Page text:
U.S. Capitol Building
We'll likely never know whether it was the influence of auto lobbyists, pressure from the actual public, or a letter signed by two dozen mayors.
But however the sausage was made, it appears that the U.S. income-tax credit for purchase of a plug-in electric vehicle will not be killed after all.
Whether it would survive amidst the sweeping changes to the tax code proposed by Congress has been an open question for two months.
Draft legislation adopted by the House of Representatives ended the credit as of December 31, while the version adopted in the Senate retained it.
Now, according to a report published Wednesday afternoon by Bloomberg, "a Republican familiar with the process" said the credit has been retained in the "reconciliation bill" that blends the two versions.
That source, Bloomberg said, "asked not to be identified discussing the details before the bill is unveiled."
UPDATE: This article was published on December 14, 2017. The text of the final tax bill, following reconciliation of the individual bills passed by the House and the Senate, was released on December 15. The plug-in electric vehicle income-tax credit was not ended by that bill, so whatever happens when Congress votes on the bill, the tax credit will survive.
2017 Nissan Leaf
The tax credit has been identified as an important factor in the purchase of an electric car by at least half of buyers surveyed.
It provides a credit against an individual's federal income tax liability of $2,500 to $7,500 in the year of purchase, depending on the size of the vehicle's battery pack.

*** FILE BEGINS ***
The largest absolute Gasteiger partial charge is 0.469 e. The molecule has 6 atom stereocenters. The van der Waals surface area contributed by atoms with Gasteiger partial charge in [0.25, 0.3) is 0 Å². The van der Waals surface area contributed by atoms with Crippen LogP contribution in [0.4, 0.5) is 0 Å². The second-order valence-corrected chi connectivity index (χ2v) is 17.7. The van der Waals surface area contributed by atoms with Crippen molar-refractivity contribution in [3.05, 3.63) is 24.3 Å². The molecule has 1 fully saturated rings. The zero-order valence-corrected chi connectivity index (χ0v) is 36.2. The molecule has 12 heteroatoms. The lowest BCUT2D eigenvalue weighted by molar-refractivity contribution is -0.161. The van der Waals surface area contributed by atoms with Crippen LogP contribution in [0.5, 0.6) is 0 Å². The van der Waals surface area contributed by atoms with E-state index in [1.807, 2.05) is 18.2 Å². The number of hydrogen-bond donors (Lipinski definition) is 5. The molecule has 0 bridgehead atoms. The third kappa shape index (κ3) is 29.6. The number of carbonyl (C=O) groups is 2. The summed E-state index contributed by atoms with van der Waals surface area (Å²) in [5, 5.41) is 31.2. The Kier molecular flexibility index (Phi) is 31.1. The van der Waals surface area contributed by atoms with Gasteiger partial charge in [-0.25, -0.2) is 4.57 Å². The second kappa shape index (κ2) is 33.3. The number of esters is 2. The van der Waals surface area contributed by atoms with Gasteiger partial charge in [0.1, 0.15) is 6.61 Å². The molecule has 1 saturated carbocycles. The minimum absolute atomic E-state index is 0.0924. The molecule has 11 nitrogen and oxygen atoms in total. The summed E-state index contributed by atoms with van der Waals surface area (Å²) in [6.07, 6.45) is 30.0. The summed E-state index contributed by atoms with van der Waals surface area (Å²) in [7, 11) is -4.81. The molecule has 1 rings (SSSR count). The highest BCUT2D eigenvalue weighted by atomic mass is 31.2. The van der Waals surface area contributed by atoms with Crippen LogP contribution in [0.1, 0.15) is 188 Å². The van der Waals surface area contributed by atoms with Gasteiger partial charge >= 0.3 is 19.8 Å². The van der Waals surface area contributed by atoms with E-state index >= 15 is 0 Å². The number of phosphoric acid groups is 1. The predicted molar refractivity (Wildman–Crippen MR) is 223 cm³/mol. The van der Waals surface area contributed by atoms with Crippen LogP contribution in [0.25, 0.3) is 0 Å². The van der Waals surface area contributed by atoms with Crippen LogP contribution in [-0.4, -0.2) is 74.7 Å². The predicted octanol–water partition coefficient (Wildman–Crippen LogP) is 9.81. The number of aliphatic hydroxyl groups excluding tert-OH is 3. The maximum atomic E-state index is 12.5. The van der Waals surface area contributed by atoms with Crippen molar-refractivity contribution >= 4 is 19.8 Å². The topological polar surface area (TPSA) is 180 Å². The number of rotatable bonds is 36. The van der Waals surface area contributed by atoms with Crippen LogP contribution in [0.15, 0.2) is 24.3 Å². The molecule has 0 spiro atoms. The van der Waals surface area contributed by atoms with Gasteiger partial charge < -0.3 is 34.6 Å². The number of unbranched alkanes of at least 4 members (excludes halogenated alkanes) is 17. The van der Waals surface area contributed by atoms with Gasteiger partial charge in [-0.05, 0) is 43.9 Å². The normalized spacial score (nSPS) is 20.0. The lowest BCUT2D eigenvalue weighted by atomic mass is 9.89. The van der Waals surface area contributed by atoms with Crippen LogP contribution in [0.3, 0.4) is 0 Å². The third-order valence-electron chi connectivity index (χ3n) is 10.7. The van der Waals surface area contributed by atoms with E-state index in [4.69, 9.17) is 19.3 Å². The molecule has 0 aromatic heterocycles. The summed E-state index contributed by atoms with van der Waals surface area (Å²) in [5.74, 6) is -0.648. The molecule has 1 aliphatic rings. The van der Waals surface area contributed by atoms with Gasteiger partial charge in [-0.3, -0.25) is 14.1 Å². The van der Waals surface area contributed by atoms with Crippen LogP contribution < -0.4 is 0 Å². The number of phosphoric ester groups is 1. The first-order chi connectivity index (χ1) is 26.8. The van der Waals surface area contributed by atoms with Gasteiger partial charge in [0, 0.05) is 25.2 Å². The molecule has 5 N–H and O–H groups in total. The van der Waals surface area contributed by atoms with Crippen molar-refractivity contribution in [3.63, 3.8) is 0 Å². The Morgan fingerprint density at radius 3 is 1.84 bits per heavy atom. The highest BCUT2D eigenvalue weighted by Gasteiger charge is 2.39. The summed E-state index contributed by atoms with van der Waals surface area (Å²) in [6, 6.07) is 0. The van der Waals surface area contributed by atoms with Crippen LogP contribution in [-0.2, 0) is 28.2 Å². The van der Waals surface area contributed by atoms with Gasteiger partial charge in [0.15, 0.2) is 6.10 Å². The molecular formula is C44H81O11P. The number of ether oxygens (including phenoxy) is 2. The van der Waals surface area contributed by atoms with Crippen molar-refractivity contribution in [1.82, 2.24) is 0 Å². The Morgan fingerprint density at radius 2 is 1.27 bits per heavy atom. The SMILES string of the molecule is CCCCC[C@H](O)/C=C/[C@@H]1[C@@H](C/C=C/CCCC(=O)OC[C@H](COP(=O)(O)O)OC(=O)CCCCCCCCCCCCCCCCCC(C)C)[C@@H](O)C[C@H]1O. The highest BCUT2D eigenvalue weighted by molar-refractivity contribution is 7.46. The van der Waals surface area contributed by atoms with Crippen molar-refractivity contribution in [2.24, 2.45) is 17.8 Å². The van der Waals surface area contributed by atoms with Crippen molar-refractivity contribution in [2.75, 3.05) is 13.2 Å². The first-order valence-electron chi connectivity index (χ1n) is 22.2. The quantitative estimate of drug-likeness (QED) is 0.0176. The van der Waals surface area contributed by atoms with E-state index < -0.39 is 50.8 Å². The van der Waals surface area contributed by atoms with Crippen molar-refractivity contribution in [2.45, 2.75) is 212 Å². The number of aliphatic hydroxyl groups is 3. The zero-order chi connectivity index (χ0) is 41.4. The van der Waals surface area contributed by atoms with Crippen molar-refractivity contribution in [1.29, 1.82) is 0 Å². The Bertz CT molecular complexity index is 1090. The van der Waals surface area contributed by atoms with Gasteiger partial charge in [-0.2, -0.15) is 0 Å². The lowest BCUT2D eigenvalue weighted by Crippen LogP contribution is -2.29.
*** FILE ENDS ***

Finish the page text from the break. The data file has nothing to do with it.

Vehicles with battery packs of the minimum 4 kilowatt-hour capacity receive $2,500, and those with 16 kwh or more receive the maximum of $7,500, with increments for pack sizes between those two capacities.
The credit starts to phase out once a company has sold 200,000 qualifying plug-in vehicles in the U.S., with a phaseout over several quarters thereafter that reduces the credit amount for each qualifying vehicle from that maker.
So far, General Motors, Nissan, and Tesla have all sold more than 100,000 qualifying cars, while all other makers are far behind.
A tax credit for production of wind energy was also retained in its current form; the House bill had proposed eliminating that provision for renewable energy as well.
Tesla Model S at Supercharger site in Ventura, CA, with just one slot open [photo: David Noland]
According to the source, the language from the Senate bill for both credits was adopted by the conference committee that is reconciling the two bills.
The tax reform bill contains major cuts in tax rates both for businesses and high-income individuals, and numerous independent analyses project that it will add to the U.S. budget deficit.
It appears that Republicans in Congress hope to vote on the bill as fast as possible, though no hearings have yet been held and its contents and provisions have not been shared with Democrats thus far.
No comprehensive U.S. tax-reform legislation has been adopted by Congress in roughly 30 years.